Breeding time, health and immune response in the chinstrap penguin Pygoscelis antarctica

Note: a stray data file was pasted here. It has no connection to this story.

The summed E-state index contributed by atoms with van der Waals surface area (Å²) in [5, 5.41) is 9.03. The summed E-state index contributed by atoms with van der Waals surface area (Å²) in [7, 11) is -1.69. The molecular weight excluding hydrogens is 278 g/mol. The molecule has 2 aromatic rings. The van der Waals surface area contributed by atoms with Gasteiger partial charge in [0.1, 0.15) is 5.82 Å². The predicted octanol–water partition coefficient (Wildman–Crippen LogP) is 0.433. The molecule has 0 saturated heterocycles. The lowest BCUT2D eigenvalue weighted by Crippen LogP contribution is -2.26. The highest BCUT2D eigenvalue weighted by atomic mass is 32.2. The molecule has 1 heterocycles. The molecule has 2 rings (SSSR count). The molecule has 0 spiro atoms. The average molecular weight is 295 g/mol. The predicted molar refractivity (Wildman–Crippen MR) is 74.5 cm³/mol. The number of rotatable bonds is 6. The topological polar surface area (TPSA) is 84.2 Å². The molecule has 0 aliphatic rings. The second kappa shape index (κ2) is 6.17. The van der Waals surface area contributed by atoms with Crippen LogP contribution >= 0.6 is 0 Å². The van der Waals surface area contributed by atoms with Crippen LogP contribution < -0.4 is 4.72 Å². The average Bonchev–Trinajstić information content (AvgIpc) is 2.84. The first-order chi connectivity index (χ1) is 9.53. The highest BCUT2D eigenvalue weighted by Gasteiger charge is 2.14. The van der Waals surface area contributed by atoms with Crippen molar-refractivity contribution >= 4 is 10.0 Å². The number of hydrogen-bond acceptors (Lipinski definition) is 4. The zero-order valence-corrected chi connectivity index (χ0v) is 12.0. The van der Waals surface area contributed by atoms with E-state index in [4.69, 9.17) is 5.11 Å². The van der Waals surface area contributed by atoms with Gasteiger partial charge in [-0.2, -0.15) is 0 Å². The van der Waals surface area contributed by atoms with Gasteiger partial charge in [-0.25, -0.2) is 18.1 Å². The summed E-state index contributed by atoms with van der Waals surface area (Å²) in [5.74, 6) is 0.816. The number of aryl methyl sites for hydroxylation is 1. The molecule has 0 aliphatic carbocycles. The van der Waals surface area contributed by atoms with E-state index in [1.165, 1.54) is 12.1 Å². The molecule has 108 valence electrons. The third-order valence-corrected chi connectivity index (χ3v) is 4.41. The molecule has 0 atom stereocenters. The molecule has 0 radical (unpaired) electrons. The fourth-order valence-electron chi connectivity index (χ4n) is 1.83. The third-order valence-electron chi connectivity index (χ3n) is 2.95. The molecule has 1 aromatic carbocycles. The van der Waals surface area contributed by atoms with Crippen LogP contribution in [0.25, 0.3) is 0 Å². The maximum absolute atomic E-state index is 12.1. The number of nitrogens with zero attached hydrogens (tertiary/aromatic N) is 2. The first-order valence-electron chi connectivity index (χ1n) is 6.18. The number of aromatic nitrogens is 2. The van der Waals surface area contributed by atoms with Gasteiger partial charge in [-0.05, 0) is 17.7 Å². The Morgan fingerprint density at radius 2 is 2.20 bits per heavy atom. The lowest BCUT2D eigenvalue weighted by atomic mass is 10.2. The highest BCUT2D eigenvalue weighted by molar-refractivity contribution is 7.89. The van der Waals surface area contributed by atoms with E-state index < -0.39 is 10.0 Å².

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Health status and immunocompetence have been proposed as important factors affecting individual variation in the attainment of breeding condition in birds. We studied individual variation in serological variables indicating health status (blood sedimentation rate, haematocrit, `buffy coat' layer, proportions of different types of leucocytes) in two groups of breeding chinstrap penguins Pygoscelis antarctica with breeding dates 9 days apart. We sampled these individuals shortly after hatching of their young and at the end of the chick-raising period. A group of failed breeders was also sampled. Birds of both sexes were included. We also measured the T-cell-mediated immune response as indicated by an in vivo hypersensitivity response to an intradermal injection of a mitogen (phytohaemagglutinin) in early and late breeders. Sex had no significant effect on most variables. Late breeders had poorer health (more leucocytes, especially heterophils and lymphocytes) and a lower T-cell-mediated immune response than early breeders. Failed breeders were more similar to late than to early breeders. Early breeders suffered a decline in health status throughout the chick-raising period. The impact of pathogens on variation in life history traits in avian populations may be important even in extreme Antarctic environments.
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